Author(s): PascualFigal DA, Antolinos MJ, BayesGenis A, Casas T, Nicolas F,
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Abstract BACKGROUND: The association between B-type natriuretic peptide (BNP) and coronary artery disease is not fully understood. OBJECTIVE: To assess whether ischaemia per se is a stimulus for BNP secretion. SETTING: University tertiary hospital, Spain (Virgen de la Arrixaca). DESIGN: Prospective interventional study. PATIENTS: 11 patients (55 (9) years, left ventricular ejection fraction (LVEF) 45\% (7\%) with a non-complicated anterior myocardial infarction (MI) and isolated stenosis of the left anterior descending (LAD) coronary artery, successfully treated by primary angioplasty. INTERVENTIONS: 11.0 (0.9) days after MI, the LAD was occluded (20 min) for intracoronary infusion of progenitor cells. Blood samples were obtained from the femoral artery (peripheral circulation (PC)) and the coronary sinus (coronary circulation (CC)) immediately before and after coronary occlusion. MAIN OUTCOME MEASURES: BNP (pg/ml) was measured and ischaemia biomarkers were monitored. RESULTS: During coronary occlusion, all patients experienced transitory chest pain and ST-segment dynamic changes. After coronary occlusion, lactic acid levels rose in CC (1.42 (0.63) -1.78 (0.68) ng/ml, p = 0.003). Myoglobin and cardiac troponin T did not differ in CC or PC at 24 h. No differences were found in LVEF (+0.18\% (2.4)\%, p = 0.86) and motion score index (-0.02 (0.06), p = 0.37). Before occlusion, BNP levels did not differ significantly in CC versus PC (253 (56) vs 179 (34), p = 0.093). After occlusion, BNP showed a significant increase in CC (vs 332 (61), p = 0.004), but no change occurred in PC (vs 177 (23), p = 0.93), and circulating BNP levels were higher in CC versus PC (p = 0.008). CONCLUSIONS: In response to acute ischaemia, BNP levels immediately increase in coronary sinus but not at the peripheral level. BNP release in the coronary effluent may exert local beneficial effects.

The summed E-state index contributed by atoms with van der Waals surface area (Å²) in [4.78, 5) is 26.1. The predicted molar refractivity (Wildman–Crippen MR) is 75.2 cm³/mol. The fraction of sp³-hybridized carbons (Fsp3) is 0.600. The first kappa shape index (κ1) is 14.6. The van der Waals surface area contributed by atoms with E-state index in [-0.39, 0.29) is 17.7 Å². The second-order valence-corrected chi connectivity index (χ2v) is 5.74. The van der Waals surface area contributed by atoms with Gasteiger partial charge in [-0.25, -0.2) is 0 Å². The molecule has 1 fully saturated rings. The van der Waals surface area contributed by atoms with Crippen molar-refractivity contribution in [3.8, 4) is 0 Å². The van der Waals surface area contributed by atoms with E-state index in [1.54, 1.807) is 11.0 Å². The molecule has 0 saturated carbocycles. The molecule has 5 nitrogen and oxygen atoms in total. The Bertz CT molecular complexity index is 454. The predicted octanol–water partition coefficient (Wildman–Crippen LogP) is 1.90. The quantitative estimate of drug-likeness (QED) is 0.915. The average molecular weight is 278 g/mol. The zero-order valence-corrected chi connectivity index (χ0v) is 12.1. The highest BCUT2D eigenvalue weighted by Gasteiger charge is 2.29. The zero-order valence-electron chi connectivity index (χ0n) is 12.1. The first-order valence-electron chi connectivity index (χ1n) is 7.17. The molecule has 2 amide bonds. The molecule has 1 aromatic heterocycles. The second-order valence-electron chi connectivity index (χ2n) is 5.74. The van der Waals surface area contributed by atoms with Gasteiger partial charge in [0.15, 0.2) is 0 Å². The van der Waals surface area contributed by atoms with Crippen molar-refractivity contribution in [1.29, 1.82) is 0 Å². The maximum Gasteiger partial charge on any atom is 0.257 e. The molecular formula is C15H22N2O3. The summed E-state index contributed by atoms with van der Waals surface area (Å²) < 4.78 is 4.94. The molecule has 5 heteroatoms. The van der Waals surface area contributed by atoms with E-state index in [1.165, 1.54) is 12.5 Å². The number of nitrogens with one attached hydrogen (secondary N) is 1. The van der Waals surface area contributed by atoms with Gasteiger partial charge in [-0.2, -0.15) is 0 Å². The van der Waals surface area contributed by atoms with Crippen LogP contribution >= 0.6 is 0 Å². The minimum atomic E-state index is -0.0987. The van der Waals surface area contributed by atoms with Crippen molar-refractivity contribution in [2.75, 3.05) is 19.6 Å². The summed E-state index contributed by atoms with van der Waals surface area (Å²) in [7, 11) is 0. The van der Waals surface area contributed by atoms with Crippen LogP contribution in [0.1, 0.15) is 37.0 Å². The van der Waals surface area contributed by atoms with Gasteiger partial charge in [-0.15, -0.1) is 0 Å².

This article was published in Heart
and referenced in Emergency Medicine: Open Access